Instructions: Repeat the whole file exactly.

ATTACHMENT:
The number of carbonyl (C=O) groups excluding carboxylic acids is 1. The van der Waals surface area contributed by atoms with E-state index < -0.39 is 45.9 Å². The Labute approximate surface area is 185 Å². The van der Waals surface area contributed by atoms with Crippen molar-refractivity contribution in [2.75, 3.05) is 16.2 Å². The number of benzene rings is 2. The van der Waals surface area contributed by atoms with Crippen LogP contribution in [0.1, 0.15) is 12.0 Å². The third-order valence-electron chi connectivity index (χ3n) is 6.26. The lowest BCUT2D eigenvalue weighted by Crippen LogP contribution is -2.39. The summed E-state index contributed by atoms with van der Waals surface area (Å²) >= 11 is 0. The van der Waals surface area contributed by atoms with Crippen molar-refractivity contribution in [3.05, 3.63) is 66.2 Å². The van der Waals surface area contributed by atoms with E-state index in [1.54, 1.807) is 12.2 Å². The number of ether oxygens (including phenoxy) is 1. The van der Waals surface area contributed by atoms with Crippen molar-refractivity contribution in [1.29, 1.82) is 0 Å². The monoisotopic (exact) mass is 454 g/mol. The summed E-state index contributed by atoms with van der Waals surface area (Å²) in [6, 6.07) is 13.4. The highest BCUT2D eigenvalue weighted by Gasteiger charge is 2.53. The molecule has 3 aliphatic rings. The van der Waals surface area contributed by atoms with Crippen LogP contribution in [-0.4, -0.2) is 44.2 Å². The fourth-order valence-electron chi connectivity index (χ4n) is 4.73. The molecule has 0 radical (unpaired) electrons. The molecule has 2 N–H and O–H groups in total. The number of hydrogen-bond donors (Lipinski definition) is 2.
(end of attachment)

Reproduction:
The number of carbonyl (C=O) groups excluding carboxylic acids is 1. The van der Waals surface area contributed by atoms with E-state index < -0.39 is 45.9 Å². The Labute approximate surface area is 185 Å². The van der Waals surface area contributed by atoms with Crippen molar-refractivity contribution in [2.75, 3.05) is 16.2 Å². The number of benzene rings is 2. The van der Waals surface area contributed by atoms with Crippen LogP contribution in [0.1, 0.15) is 12.0 Å². The third-order valence-electron chi connectivity index (χ3n) is 6.26. The lowest BCUT2D eigenvalue weighted by Crippen LogP contribution is -2.39. The summed E-state index contributed by atoms with van der Waals surface area (Å²) >= 11 is 0. The van der Waals surface area contributed by atoms with Crippen molar-refractivity contribution in [3.05, 3.63) is 66.2 Å². The van der Waals surface area contributed by atoms with E-state index in [1.54, 1.807) is 12.2 Å². The number of ether oxygens (including phenoxy) is 1. The van der Waals surface area contributed by atoms with Crippen molar-refractivity contribution in [1.29, 1.82) is 0 Å². The monoisotopic (exact) mass is 454 g/mol. The summed E-state index contributed by atoms with van der Waals surface area (Å²) in [6, 6.07) is 13.4. The highest BCUT2D eigenvalue weighted by Gasteiger charge is 2.53. The molecule has 3 aliphatic rings. The van der Waals surface area contributed by atoms with Crippen LogP contribution in [-0.4, -0.2) is 44.2 Å². The fourth-order valence-electron chi connectivity index (χ4n) is 4.73. The molecule has 0 radical (unpaired) electrons. The molecule has 2 N–H and O–H groups in total. The number of hydrogen-bond donors (Lipinski definition) is 2.